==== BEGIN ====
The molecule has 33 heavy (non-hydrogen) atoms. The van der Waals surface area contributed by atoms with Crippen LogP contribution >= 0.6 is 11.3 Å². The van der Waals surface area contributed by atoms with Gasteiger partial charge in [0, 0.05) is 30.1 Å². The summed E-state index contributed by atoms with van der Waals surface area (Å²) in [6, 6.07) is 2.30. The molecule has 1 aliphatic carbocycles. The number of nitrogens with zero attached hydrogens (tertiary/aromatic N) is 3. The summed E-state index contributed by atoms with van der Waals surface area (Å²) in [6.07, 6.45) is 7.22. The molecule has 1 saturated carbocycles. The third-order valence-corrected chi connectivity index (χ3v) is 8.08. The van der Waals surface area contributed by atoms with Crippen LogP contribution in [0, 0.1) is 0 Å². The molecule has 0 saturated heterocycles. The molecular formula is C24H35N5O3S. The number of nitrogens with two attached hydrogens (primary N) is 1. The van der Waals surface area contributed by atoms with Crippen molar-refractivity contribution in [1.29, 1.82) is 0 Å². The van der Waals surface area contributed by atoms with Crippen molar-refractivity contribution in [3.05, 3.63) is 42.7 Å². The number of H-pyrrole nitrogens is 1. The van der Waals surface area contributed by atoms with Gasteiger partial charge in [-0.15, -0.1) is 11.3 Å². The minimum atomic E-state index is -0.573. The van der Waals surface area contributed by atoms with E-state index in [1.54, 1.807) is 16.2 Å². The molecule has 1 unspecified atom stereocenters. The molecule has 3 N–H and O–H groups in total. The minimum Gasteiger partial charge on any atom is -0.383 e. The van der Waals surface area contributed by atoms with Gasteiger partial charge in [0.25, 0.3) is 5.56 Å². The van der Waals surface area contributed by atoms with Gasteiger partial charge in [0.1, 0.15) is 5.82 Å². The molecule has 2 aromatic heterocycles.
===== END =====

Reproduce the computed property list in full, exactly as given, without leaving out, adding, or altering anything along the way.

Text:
The molecule has 33 heavy (non-hydrogen) atoms. The van der Waals surface area contributed by atoms with Crippen LogP contribution >= 0.6 is 11.3 Å². The van der Waals surface area contributed by atoms with Gasteiger partial charge in [0, 0.05) is 30.1 Å². The summed E-state index contributed by atoms with van der Waals surface area (Å²) in [6, 6.07) is 2.30. The molecule has 1 aliphatic carbocycles. The number of nitrogens with zero attached hydrogens (tertiary/aromatic N) is 3. The summed E-state index contributed by atoms with van der Waals surface area (Å²) in [6.07, 6.45) is 7.22. The molecule has 1 saturated carbocycles. The third-order valence-corrected chi connectivity index (χ3v) is 8.08. The van der Waals surface area contributed by atoms with Crippen LogP contribution in [0, 0.1) is 0 Å². The molecule has 0 saturated heterocycles. The molecular formula is C24H35N5O3S. The number of nitrogens with two attached hydrogens (primary N) is 1. The van der Waals surface area contributed by atoms with Crippen molar-refractivity contribution in [1.29, 1.82) is 0 Å². The van der Waals surface area contributed by atoms with Crippen molar-refractivity contribution in [3.05, 3.63) is 42.7 Å². The number of H-pyrrole nitrogens is 1. The van der Waals surface area contributed by atoms with Gasteiger partial charge in [-0.15, -0.1) is 11.3 Å². The minimum atomic E-state index is -0.573. The van der Waals surface area contributed by atoms with E-state index in [1.54, 1.807) is 16.2 Å². The molecule has 1 unspecified atom stereocenters. The molecule has 3 N–H and O–H groups in total. The minimum Gasteiger partial charge on any atom is -0.383 e. The van der Waals surface area contributed by atoms with Gasteiger partial charge in [0.25, 0.3) is 5.56 Å². The van der Waals surface area contributed by atoms with Gasteiger partial charge in [0.1, 0.15) is 5.82 Å². The molecule has 2 aromatic heterocycles.